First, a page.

As a reader, I’ve always loved libraries. I remember when the library opened in my small town. I was eight and the teacher took us there on a class trip and I thought it was the most wonderful place. We didn’t have a lot of books at home, just the usual Dick and Jane and Golden Book series, and here was a whole building full of books you could take home for several weeks. I read my way through the children’s side and had graduated to the adult section by age eleven. My mother would take us to the library every Saturday to stock up, and I read my way through many a long hot summer. I still remember the familiar smell of books and the waft of cool air that hit you walking through the door, as the library was one of the few places in town with air conditioning. Of course living in the country, we needed a ride there, so imagine the convenience of having a free little library in your own neighbourhood.
Free little libraries are small neighbourhood boxes where you can borrow, take, donate or share a book…..all kinds of books. They have been popping up all over lately, just like the spring flowers, but as they are a year round venture, they must be weatherproof and snow proof. There are at least 30 registered locations in my county alone – one of the most utilized ones is near a local campsite.
I’ve been thinking about having a little library since the beginning of the pandemic, which the libraries were all closed and I found myself lending out books to neighbours I met while walking, who complained about having nothing to read, and is there anything worse for a reader.
It’s a nice way to share your love of reading, expand book access, and meet and get to know your neighbours. Last year the local Literary organization was so stockpiled with donated books that they offered temporary pop-up libraries at parks and beaches when the weather was nice, using plastic recycling blue boxes.
The Free Little Library organization (take a book, share a book) has a website, (see link) where you can officially register as a book steward (with a plaque number) if you wish, but I think I would prefer to just put one up and see how it goes. My neighbourhood is an old established one, with a mixture of retired folks and young families, but it’s a cul-de-sac, and I don’t want too much of a commitment until I see how much it will be used.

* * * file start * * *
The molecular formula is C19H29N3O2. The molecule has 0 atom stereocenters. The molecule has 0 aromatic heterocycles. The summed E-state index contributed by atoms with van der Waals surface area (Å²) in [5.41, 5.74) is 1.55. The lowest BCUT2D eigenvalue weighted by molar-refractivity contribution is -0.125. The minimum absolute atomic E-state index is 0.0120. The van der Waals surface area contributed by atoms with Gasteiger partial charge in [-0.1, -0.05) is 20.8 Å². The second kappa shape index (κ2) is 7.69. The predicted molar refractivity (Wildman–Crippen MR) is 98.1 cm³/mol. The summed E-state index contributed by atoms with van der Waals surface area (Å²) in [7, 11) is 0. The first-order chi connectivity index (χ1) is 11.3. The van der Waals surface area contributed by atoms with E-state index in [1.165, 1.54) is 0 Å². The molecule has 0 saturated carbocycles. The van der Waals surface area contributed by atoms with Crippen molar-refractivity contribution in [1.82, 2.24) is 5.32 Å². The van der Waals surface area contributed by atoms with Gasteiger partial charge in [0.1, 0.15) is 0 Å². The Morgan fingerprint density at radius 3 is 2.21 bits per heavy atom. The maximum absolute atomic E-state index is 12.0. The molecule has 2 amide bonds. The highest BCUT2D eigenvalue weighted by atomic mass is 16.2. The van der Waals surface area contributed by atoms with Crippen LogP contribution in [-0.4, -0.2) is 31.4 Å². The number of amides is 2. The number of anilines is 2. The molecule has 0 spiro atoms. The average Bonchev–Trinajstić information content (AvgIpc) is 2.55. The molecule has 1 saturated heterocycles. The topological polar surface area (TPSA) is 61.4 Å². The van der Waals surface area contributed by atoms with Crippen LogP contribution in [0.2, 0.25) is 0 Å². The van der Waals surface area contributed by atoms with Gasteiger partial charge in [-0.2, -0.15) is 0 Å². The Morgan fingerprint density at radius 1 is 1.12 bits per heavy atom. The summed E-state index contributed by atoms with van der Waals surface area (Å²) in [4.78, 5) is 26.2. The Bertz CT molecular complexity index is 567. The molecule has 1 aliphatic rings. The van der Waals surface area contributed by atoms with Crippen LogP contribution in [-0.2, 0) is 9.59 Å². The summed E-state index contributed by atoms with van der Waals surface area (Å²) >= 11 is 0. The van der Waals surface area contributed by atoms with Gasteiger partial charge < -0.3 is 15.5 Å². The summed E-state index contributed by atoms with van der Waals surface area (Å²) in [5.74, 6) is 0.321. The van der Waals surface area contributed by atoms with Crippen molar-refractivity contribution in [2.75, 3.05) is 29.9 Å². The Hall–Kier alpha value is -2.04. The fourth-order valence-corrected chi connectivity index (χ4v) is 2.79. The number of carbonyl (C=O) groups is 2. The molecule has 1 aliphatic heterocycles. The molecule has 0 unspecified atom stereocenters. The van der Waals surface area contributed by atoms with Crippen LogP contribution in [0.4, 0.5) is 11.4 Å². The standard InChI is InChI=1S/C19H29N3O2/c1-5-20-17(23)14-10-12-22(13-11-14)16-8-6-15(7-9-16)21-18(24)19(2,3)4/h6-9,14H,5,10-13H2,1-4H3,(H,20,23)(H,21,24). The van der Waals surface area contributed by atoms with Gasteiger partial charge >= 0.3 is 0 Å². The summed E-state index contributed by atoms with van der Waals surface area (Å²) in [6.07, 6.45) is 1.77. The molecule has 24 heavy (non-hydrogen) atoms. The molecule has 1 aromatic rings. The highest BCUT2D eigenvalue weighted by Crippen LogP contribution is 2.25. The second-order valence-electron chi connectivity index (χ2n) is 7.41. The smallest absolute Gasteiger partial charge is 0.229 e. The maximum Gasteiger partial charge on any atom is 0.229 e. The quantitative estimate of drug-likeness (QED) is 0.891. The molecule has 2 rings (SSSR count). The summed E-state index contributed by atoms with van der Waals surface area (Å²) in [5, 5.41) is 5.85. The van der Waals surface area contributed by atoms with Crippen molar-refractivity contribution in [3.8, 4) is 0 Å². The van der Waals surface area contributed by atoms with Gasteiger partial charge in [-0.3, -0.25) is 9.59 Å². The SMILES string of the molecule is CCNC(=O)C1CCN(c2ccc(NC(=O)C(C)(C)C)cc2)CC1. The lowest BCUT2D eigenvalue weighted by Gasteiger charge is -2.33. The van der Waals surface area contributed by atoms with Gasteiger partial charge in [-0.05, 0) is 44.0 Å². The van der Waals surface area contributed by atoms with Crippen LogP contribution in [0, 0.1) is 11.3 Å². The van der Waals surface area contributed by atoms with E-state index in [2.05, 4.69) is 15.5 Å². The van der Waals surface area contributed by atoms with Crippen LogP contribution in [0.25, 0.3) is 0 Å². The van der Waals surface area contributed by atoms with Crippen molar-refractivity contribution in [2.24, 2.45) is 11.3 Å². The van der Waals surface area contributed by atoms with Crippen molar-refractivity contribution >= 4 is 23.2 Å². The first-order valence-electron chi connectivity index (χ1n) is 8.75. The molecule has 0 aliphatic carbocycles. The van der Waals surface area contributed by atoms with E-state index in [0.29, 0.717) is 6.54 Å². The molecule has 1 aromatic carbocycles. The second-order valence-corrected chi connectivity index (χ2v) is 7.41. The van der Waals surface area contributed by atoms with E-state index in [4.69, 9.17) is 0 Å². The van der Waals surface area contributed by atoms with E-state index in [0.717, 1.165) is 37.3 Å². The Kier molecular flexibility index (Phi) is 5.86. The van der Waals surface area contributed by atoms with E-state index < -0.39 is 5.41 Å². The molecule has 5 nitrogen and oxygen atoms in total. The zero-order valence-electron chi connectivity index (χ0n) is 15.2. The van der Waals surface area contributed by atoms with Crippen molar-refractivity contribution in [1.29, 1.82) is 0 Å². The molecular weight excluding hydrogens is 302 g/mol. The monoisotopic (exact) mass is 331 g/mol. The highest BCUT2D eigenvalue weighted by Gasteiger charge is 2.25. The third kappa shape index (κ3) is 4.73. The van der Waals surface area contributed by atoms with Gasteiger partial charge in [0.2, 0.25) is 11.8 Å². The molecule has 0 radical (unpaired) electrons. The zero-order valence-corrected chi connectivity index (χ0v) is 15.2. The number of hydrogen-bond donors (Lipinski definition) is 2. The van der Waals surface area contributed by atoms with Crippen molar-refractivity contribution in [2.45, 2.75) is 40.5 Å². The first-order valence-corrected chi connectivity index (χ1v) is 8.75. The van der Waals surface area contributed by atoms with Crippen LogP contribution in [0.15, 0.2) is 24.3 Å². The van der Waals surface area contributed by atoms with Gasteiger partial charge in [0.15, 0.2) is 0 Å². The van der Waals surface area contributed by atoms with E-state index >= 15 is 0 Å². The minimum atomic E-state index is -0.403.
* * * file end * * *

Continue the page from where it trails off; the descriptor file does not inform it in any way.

Their website says they have over 100,000 registered stewards in over 100 countries around the globe. They also have a page where they sell pre-made libraries and kits – see link – averaging around $350 plus another $175 for the spike and post. I like this blue one made out of composite so it doesn’t need painting, but it’s sold out.
These are their revenue generators, but a bit pricey, but they also have a page with a list of ideas for making your own, (see link – little libraries on a shoestring budget) such as this one here, which appears to be a storage cupboard propped up on a stool.
The local literacy organization was partnering with volunteers and high school shop classes to make some of these book sharing boxes. They were sponsoring a contest, which I didn’t win, but garage sale season is coming up, so I’ll keep my eyes open for something suitable….and books of course. They can hold up to 40 books, so I have some book shopping to do.
Thrift stores are good sources for books, plus I went to the big Rotary Book sale last month, for the $10 stuff a bag day and stocked up. I bought mostly books that I have read and enjoyed, although the children’s selection was picked over by then.
Warm weather will be here soon, and I’m looking forward to reading outside again on the deck.